• Very well said Arun. Actually caste and race issues will always be touchy, there is no easy way around that. My experience has been like this - ideally i would not like association with any group for good or bad and try to see others in same way. But when you are with others who strongly identify with their 'groups' be it race or caste it is very difficult for you to be neutral since it becomes a gang war of sorts and every human has a natural need to defend ourselves when that happens.

    I was surprised to hear Bengal is least caste conscious? Well perhaps I have seen lot of very stuck up Bengalis to be honest. Some time ago we had a discussion on Keralite culture, Bengali culture is very similar to that, a superiority/pride that often turns others off.

    Just some random thoughts, take care, hope you dont have furthe experiences like this in Bangalore!! It pains me sometimes to see how much the culture of the city has changed in the name of progress starting from environmental to cultural degradation, Bangalore is a PhD's delight for a study on degradation now.

  • I agree that Bengalis tend to be very proud of their culture (somewhat like
    us Tamils isn't it?). That air of cultural superiority might be irritating,
    but it is definitely not caste based.
  • is one bigotry better than another?
    language, caste, race, colour, religion dont we have a bigots in all


    That air of cultural superiority might be irritating,
    > but it is definitely not caste based.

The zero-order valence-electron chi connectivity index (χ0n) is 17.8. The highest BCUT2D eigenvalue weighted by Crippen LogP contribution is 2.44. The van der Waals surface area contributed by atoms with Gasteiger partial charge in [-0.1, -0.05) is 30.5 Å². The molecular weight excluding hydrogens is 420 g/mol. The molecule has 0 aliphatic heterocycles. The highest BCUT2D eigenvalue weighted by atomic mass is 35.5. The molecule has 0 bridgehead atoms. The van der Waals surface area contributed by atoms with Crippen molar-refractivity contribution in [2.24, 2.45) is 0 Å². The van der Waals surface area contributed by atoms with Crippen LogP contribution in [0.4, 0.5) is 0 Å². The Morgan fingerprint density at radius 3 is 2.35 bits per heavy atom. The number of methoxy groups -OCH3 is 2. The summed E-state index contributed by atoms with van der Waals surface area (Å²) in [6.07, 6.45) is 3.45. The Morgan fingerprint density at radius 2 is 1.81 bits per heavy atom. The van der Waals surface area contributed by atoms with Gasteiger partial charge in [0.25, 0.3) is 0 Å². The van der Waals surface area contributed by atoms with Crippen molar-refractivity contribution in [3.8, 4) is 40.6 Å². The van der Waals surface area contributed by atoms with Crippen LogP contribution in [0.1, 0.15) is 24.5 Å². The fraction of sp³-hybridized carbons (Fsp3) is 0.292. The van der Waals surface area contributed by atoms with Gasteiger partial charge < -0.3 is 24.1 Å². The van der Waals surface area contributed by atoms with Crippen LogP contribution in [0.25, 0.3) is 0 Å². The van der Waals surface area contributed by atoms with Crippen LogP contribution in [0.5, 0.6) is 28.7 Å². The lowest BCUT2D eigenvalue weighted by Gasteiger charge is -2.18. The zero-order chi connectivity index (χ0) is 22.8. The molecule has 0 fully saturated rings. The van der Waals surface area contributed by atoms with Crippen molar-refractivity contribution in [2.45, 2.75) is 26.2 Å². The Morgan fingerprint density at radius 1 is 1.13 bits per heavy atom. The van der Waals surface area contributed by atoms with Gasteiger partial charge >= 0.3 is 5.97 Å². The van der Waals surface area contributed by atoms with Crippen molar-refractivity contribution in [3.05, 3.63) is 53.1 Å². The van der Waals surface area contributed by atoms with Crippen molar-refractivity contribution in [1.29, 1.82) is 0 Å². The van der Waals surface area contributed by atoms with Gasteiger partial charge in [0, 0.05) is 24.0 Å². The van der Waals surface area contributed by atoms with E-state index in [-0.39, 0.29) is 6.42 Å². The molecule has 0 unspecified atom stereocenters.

> Regards,
  • I don't think you can call it bigotry exactly Venketesh. Bigotry deals with
    hatred for something. The Bengali or Tamil love for their culture or
    language is smugness rather than bigotry. I would use the word bigotry with
    great care. Quite a few things are branded as bigotry without actually being
  • My experience after a few years in Calcutta is that the Bengali pride is very different from ours and more similar to Keralites. Of course i am 100% aware of the fact that we are generalizing here. Tamils do not have a 'superiorty feeling' (or atleast we are very poor at showing it!!) we only have pride and affinity perhaps. Keralites and Bengalis actually harbor a sense of superiority and dislike being compared to others. I have rarely met a Bengali who does not believe their contribution to indian culture is superior and more than other states - Bengalis don't even like to be called 'northern indians', they are extremely intelligent and well educated generally but will never compliment any other state or sub culture openly. For them Bengal is India and vice versa.